Laser Mégajoule

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Laser Mégajoule (LMJ) is a large laser-based inertial confinement fusion (ICF) research device being built near Bordeaux, in France by the French nuclear science directorate, CEA. Laser Mégajoule plans to deliver about 1.8 MJ of laser energy to its targets, making it about as energetic as its US counterpart, the National Ignition Facility (NIF). Laser Mégajoule is the largest ICF experiment to be built outside the US, where ICF research has been strongly related to nuclear weapons research. Likewise, Laser Mégajoule's primary tasks will be refining fusion calculations for France's own nuclear weapons.[1]

Laser Mégajoule uses a series of 176 laser beamlines. Each beamline contains two main glass amplifiers, which are optically pumped using xenon flashlamps. A "feeder" laser beam is fed via optical fiber into each of the beamlines where it travels through the two amplifiers. In order to extract more power from the amplifiers, which are not particularly efficient in transmitting power to the beam, the laser pulse is sent through the amplifiers twice by an optical switch in front of a mirror. At the other end of the beamline a deformable mirror is used to remove imperfections in the wavefront.

The target chamber lies in a large experiment room in the middle of the building, with the beamlines arranged on either side. After being switched into the main room, the beams are first aimed towards the target chamber by mirrors, and then travel through an optical frequency multiplier to boost the frequency into the ultraviolet. The mirrors are arranged in order to have the pulse impinge in the middle of the chamber from all sides.

A huge monocrystal of potassium dihydrogen phosphate grown from solution by Saint-Gobain for frequency conversion on the LMJ.

Like NIF, LMJ intends to use the "indirect drive" approach, where the laser light is used to heat a high-Z cylinder made of some heavy metal (often gold) known as a "hohlraum". The hohlraum then gives off x-rays, which are used to heat a small fuel pellet containing a deuterium-tritium (DT) fusion fuel. Although considerable laser energy is lost to heating the hohlraum, x-rays are much more efficient at heating the fuel pellet, making the indirect drive method applicable to nuclear weapons research. The x-rays rapidly heat the outer layer of the pellet so quickly that it explodes outward, causing the remainder of the pellet to be forced inward and causes a shock wave to travel in through the pellet to the middle. When the shock wave converges from all directions and meets in the middle, the density and temperature briefly reach the Lawson criterion and start fusion reactions. If the rate of reactions is high enough the heat generated by these reactions will be enough to cause surrounding fuel to fuse as well, this process continuing until the majority of the fuel in the pellet is consumed. This process is known as "ignition", and has long been a goal of fusion researchers.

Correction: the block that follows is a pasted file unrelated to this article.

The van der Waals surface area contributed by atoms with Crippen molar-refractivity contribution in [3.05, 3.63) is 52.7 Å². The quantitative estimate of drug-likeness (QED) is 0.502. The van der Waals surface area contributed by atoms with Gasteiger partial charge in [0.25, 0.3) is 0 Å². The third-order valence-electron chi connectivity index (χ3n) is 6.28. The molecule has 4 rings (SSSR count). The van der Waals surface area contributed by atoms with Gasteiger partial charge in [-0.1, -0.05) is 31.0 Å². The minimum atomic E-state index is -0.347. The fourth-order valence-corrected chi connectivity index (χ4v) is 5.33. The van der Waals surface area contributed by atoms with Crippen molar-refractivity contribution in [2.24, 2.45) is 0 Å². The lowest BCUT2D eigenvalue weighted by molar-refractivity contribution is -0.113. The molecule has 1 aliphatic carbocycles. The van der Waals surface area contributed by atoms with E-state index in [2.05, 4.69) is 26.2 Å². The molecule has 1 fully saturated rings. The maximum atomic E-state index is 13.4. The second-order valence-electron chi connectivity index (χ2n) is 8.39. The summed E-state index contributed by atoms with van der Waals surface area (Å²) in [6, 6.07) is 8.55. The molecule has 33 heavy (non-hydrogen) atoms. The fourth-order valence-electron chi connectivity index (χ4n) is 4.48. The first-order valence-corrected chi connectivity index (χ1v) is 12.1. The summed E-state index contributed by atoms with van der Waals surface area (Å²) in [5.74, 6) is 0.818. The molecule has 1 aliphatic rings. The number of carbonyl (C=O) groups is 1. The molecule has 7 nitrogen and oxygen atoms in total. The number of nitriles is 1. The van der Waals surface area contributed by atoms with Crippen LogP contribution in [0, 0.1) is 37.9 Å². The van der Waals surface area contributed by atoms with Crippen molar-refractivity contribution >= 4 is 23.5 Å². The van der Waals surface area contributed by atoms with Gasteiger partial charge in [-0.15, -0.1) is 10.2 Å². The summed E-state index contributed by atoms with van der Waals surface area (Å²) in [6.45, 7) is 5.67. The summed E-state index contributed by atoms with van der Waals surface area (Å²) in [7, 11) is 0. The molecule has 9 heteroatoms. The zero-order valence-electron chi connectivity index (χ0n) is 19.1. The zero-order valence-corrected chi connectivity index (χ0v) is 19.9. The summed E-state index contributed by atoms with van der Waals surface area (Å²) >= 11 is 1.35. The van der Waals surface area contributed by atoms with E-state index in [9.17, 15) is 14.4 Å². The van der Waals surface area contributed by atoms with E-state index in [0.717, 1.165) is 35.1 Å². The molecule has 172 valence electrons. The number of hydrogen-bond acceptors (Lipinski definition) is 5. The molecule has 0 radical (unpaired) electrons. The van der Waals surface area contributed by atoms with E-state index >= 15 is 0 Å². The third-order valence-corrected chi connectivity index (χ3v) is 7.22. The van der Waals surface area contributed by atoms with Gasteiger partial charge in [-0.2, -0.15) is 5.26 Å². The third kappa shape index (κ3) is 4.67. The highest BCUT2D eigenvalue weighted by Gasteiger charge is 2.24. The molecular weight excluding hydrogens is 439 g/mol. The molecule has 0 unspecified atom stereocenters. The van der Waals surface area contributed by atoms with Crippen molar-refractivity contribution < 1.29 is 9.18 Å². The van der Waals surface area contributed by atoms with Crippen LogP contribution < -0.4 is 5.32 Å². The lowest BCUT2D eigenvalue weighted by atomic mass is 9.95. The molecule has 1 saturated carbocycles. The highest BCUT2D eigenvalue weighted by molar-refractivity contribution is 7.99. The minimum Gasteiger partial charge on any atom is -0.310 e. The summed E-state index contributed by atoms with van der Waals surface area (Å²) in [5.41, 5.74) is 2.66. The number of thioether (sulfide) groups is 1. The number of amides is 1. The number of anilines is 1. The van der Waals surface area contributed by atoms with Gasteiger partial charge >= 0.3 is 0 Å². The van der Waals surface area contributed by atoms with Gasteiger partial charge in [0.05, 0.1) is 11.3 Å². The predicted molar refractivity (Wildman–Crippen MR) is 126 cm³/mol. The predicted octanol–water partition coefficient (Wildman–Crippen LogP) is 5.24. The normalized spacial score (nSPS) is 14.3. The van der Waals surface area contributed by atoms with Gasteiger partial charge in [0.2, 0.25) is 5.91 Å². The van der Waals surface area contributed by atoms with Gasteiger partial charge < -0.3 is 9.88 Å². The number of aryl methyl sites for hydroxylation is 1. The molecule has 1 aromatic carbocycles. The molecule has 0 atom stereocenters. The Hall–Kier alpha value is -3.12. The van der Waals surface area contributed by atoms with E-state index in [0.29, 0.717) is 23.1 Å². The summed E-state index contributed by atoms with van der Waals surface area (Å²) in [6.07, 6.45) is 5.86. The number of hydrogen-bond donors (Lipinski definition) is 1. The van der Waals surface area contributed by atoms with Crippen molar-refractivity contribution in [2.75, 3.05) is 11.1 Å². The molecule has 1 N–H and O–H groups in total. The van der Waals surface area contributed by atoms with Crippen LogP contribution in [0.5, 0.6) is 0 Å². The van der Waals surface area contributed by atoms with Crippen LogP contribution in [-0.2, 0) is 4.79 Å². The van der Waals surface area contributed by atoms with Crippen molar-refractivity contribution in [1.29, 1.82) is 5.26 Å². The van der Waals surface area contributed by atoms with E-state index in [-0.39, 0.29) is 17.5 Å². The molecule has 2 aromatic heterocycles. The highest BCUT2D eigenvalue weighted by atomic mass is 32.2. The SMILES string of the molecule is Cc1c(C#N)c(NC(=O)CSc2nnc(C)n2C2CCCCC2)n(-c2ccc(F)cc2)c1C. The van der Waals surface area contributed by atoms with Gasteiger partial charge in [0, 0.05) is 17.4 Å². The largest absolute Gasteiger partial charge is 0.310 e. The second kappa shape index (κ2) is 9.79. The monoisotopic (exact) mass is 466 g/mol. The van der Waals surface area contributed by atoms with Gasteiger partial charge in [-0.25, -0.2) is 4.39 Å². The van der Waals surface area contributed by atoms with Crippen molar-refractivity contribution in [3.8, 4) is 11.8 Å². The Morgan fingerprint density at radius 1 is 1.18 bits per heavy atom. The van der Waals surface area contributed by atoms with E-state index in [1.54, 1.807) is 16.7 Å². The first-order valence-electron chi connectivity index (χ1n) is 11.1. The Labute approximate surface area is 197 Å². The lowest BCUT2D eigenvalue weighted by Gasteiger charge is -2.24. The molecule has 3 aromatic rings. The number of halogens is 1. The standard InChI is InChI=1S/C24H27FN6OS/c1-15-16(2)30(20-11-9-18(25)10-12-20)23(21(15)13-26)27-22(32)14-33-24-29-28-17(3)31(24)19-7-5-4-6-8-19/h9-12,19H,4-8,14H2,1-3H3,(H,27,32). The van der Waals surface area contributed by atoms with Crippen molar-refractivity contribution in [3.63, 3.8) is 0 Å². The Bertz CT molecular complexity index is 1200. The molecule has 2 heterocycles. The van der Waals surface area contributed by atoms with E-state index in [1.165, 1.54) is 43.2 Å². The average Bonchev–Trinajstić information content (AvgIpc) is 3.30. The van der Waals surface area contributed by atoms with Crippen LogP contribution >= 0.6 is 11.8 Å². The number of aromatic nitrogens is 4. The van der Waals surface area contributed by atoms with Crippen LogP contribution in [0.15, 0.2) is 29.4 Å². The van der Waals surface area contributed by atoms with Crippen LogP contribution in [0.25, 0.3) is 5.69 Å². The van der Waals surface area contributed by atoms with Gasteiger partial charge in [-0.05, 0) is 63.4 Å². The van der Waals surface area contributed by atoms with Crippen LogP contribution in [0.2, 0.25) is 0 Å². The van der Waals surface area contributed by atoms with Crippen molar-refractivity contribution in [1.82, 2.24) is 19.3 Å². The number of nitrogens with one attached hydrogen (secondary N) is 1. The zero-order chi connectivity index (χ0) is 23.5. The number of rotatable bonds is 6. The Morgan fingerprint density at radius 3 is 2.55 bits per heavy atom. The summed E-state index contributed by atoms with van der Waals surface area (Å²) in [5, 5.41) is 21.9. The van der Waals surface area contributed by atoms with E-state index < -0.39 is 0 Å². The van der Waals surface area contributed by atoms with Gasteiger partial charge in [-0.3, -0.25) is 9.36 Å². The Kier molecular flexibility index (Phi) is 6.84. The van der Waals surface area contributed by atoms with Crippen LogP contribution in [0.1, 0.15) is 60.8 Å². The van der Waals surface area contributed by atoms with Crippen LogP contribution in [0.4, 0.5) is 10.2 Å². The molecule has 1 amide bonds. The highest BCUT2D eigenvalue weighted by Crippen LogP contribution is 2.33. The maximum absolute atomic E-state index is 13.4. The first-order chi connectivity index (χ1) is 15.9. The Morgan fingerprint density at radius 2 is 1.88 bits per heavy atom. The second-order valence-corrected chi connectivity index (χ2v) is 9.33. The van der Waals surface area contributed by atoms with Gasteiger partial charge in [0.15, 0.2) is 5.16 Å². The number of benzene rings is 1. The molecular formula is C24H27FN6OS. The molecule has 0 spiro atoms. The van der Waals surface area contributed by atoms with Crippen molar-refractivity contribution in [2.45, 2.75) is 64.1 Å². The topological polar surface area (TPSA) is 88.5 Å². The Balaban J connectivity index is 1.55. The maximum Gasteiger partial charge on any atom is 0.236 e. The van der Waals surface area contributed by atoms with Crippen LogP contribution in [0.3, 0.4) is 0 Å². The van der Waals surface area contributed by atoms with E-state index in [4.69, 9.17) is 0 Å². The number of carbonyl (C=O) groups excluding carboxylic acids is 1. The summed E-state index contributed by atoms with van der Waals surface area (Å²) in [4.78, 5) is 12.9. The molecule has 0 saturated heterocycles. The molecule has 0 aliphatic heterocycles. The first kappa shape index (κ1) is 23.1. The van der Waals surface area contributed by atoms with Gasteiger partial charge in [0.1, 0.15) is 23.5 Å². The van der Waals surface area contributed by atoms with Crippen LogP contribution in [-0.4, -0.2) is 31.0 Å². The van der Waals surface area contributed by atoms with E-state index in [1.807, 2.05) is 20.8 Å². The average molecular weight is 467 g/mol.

Construction on the Laser Mégajoule started with a single set of eight beamlines known as the Ligne d'Intégration Laser (Laser Integration Line), or LIL, powered by a 450 MJ energy bank. When problems are worked out in the LIL, construction will continue with the construction of four more similar units and the installation of the additional beamlines. LIL was completed in 2002. The first laser beam shots were planned for the beginning of 2014,[2] but commencement of operations was later postponed until December of that year.[3]


  1. ^ "Le Laser Mégajoule". CEA - Direction des Applications Militaires. Retrieved 12 June 2012. 
  2. ^ Charles Crespya; Denis Villate; Olivier Lobios (2013). "Study of laser megajoule calorimeter's thermal behaviour for energy measurement uncertainty optimisation". Review of Scientific Instruments. 81 (1). Archived from the original on 2013-07-11. 
  3. ^ Hélène Arzeno (11 January 2014). "Premier tir le 2 décembre au Laser Megajoule". Sud Ouest. Retrieved 25 October 2014. 

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Coordinates: 44°38′30.88″N 0°47′15.91″W / 44.6419111°N 0.7877528°W / 44.6419111; -0.7877528